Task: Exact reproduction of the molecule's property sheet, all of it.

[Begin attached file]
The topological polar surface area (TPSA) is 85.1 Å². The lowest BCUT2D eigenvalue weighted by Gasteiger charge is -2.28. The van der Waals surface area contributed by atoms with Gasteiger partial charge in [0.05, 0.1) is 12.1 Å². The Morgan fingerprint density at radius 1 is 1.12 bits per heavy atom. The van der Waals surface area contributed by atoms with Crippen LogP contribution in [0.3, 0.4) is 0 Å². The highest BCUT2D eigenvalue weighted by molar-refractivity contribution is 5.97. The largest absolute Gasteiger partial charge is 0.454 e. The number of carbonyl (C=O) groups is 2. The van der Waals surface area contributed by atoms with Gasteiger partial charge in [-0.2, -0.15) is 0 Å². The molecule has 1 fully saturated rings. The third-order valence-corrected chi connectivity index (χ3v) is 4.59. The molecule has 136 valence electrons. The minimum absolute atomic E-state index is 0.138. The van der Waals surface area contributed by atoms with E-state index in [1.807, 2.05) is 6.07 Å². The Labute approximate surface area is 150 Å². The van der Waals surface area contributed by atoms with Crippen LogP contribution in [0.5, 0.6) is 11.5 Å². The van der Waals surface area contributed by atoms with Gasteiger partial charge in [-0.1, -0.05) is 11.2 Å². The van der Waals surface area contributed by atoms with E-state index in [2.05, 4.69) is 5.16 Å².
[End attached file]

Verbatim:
The topological polar surface area (TPSA) is 85.1 Å². The lowest BCUT2D eigenvalue weighted by Gasteiger charge is -2.28. The van der Waals surface area contributed by atoms with Gasteiger partial charge in [0.05, 0.1) is 12.1 Å². The Morgan fingerprint density at radius 1 is 1.12 bits per heavy atom. The van der Waals surface area contributed by atoms with Crippen LogP contribution in [0.3, 0.4) is 0 Å². The highest BCUT2D eigenvalue weighted by molar-refractivity contribution is 5.97. The largest absolute Gasteiger partial charge is 0.454 e. The number of carbonyl (C=O) groups is 2. The van der Waals surface area contributed by atoms with Gasteiger partial charge in [-0.2, -0.15) is 0 Å². The molecule has 1 fully saturated rings. The third-order valence-corrected chi connectivity index (χ3v) is 4.59. The molecule has 136 valence electrons. The minimum absolute atomic E-state index is 0.138. The van der Waals surface area contributed by atoms with E-state index in [1.807, 2.05) is 6.07 Å². The Labute approximate surface area is 150 Å². The van der Waals surface area contributed by atoms with Crippen LogP contribution in [0.5, 0.6) is 11.5 Å². The van der Waals surface area contributed by atoms with Gasteiger partial charge in [-0.1, -0.05) is 11.2 Å². The van der Waals surface area contributed by atoms with E-state index in [2.05, 4.69) is 5.16 Å².